At first, it felt egotistical to use the self as inspiration for artwork. Do you hang the piece in your home? Sell it? Would anyone want to purchase an image of your mug? Do you make self portraits and store them for posterity? How do self portraits fit into the context of the artists overall portfolio of work? Does any of this matter?

Over time, I have come to see the value and the sheer possibility of connection or communion with self when working with imagery that is just so known-to me. It is almost as if I am journaling, digging deeply and using words to explore ideas. But because I am a visual person, I instead get to slow down, take a single stitch and use that time to explore a moment in my personal, visual herstory. 

 

Lynn K and her new line of stencils, a Blog Hop!

LynnK

I am really happy to be a part of Lynn Krawczyk’s Blog Hop announcing her upcoming line of stencils called ‘Marked’ by Artistcellar. While I wish I could have found my own set of Lynn’s stencils to play around and make some samples for you, moving and time constraints have gotten the better of me.

What I can tell you is this, I have long admired Lynn and have both been able to support, mentor and be mentored by Lynn. You may also remember that I reviewed a copy of Lynn’s book, here. The fact that Lynn was able to get a line of stencils with her name on it does not surprise me. Lynn knows how to print and layer cloth effectively and having a line of stencils is an extension of her commitment to printing cloth as well as her love and exuberance in being a surface design artist.

When I want to Quilt Market this last May, Lynn and I met up several times, she made an appearance in this video, I am happy to say I was able to get a signed copy of Lynn’s book, Intentional Printing, as she was doing an author signing in the Interweave booth, but I am happier still that Lynn stopped by my Windham booth where I had set up a studio to print and entice folks to get to know me and how I went about designing Meadowlark.

Lynn and I spent time talking and Lynn printed with dye using my tools, while I printed with dye using her stencils. As you may know, Lynn’s preferred media is paint, so having her in my booth, using the media I know and love was a special treat for me. More than anything else, I love having friends use my tools. I can only imagine what it might be like for Lynn to be releasing a line of stencils, and wondering how you might use them…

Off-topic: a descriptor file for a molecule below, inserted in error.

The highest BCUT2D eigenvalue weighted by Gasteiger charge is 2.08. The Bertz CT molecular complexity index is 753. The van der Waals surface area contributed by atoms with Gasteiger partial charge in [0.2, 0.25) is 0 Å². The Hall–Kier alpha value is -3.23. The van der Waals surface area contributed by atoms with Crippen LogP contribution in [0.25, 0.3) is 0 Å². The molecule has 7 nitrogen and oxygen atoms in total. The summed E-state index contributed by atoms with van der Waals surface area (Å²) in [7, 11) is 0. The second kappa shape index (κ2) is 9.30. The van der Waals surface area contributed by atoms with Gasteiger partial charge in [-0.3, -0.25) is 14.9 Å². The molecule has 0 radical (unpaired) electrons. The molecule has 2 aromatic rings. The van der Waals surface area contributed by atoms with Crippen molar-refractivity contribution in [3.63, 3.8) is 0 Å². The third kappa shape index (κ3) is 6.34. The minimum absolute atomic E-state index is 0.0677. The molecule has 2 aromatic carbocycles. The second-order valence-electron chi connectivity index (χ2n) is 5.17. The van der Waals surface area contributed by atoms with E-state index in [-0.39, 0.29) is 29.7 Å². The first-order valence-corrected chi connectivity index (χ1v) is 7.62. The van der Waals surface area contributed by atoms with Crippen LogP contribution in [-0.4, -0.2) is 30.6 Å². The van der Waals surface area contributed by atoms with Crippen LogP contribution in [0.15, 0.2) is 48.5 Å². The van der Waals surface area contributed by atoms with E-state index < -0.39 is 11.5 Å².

The participants in this blog hop are listed by order of date posted and one lucky commenter on each post in the hop will win a set of Lynn’s stencils, so please post comments on every post possible! I will choose a winner from my blog hopping post one week from today on July 6.

June 28th – Lisa Cousineau – www.artistcellar.com/wp
June 29th – Melanie Testa  – http://melanietesta.com/blog/
June 30th – Lisa Chin – somethingcleveraboutnothing.blogspot.com
July 2nd – Belinda Spiwak http://alteredbelly.blogspot.com
July 3rd – Kristin LaFlamme – http://kristinlaflamme.com/musings
July 4th – Ingrid Dijkers – http://ingriddijkers.blogspot.com/
July 5th – Guadalupe Cabal – http://guadasartplace.blogspot.com/

July 6th – Lynn Krawczyk – http://smudgedtextilesstudio.com/blog/

On my desk

MTestaDesk

I am happy to say, I am on a creative roll, an amazing stint, where all I have been thinking about and doing in the last few years is coming together in new and exciting ways. It seems I am no longer concerned about what media I use to express my vision, cloth, paper, it does not seem to matter and better still what I am working on translates to both substrates. I am off and running on the concept of multicolor printing. And it seems that with each success, another avenue of exploration opens itself up to me. 

MTestaMultiNo

This is a strike-off, a ‘trial and error print’ that failed to make the grade, that is why you see the red x’s in the lower right (Red x’s mean NO!). I like it a lot, but this printing taught me the order the different layers need to be applied in. As you know, if you have been following me, my blog and creative process, I like clean lines, fresh ideas and a pristine presentation. This print appears gritty and slightly blurry to me. I like the grit and can work from that, but I don’t like the blur. So figuring out the order to the printing process was invaluable.